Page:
Looking to support local oil and natural gas development operations in the Marcellus and Utica shale plays, Valerus and Brilex Industries have established a partnership to manufacture oil and gas production equipment in Youngstown, OH, for building surface facilities operating in the shales.
Valerus, which manufactures equipment that is in high demand in the region, including separators, gas processing units, coalescing filters, glycol regenerators and absorber towers, and Brilex, which is a Youngstown-based firm known for fabricating, machining, and complete machine assembly, said they will ship the first order of locally-manufactured equipment to customers later this month.
The partnership is expected to create over 30 local jobs in 2013 as a result of increased manufacturing at the facility. Valerus said the deal will provide its customers with access to production equipment more quickly — and at reduced transportation costs — while ensuring quality. With facilities in Smithfield, PA, and Bridgman, MI, Valerus has served the region since 2009.
Nick Sajatovic, vice president, manufacturing and supply chain for Valerus, said the partnership brings Valerus’ “global expertise in integrated oil and gas solutions” together with the “technical expertise, quality and local community presence of Brilex.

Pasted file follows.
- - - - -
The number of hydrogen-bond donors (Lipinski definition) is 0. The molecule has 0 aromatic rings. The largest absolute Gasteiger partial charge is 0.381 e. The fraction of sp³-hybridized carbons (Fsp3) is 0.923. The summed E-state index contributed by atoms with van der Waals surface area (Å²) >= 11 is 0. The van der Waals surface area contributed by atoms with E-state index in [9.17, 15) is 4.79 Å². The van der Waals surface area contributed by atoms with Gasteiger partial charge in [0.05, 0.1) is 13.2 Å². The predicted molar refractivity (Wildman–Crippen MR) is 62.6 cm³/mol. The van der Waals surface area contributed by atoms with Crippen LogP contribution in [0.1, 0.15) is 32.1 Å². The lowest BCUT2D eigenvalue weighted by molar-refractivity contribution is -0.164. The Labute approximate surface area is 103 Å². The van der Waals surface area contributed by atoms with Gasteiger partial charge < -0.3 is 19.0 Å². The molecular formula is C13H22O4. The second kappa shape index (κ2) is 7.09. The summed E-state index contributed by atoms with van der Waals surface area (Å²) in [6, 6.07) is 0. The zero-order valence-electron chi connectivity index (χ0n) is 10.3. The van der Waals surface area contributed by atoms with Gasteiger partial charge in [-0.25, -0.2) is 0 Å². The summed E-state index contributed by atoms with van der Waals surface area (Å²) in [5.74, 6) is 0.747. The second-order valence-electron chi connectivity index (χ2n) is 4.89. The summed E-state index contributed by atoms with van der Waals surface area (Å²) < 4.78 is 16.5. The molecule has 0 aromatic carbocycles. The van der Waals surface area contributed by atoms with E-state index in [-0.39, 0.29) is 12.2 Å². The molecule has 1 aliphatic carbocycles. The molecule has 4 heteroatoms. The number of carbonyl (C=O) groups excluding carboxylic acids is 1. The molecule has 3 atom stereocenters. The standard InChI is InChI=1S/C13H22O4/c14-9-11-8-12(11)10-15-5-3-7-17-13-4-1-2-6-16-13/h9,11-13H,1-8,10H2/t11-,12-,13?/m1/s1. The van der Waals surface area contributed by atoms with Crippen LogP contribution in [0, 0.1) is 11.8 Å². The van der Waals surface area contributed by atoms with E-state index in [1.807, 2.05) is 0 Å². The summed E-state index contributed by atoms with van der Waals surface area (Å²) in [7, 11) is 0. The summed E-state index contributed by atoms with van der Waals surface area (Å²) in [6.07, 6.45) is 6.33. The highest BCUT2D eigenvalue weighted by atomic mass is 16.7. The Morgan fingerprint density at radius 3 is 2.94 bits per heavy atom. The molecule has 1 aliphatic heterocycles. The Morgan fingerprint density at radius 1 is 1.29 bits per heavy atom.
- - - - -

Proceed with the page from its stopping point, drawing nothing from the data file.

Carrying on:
Brian Benyo, president, Brilex Industries, added that the partnership “will benefit the local economy and bring value to the region’s growing oil and gas industry.”
As Marcellus and Utica oil and gas development continues to heat up, towns and municipalities are being forced to pick a side. Last month the Youngstown city council voted 5-2 in favor of an ordinance that could open city-owned land to oil and gas drilling (see Shale Daily, Oct. 19). Ordinance No. 12-280 authorizes the city’s Board of Control to seek competitive proposals and enter into a contract to lease city-owned land for oil and gas extraction. The board, which has the power to execute contracts and agreements on behalf of the city, includes the mayor, the city’s law director and the its finance director.
The city will reportedly use revenue from oil and gas leasing toward the demolition of blighted housing and neighborhood revitalization projects.
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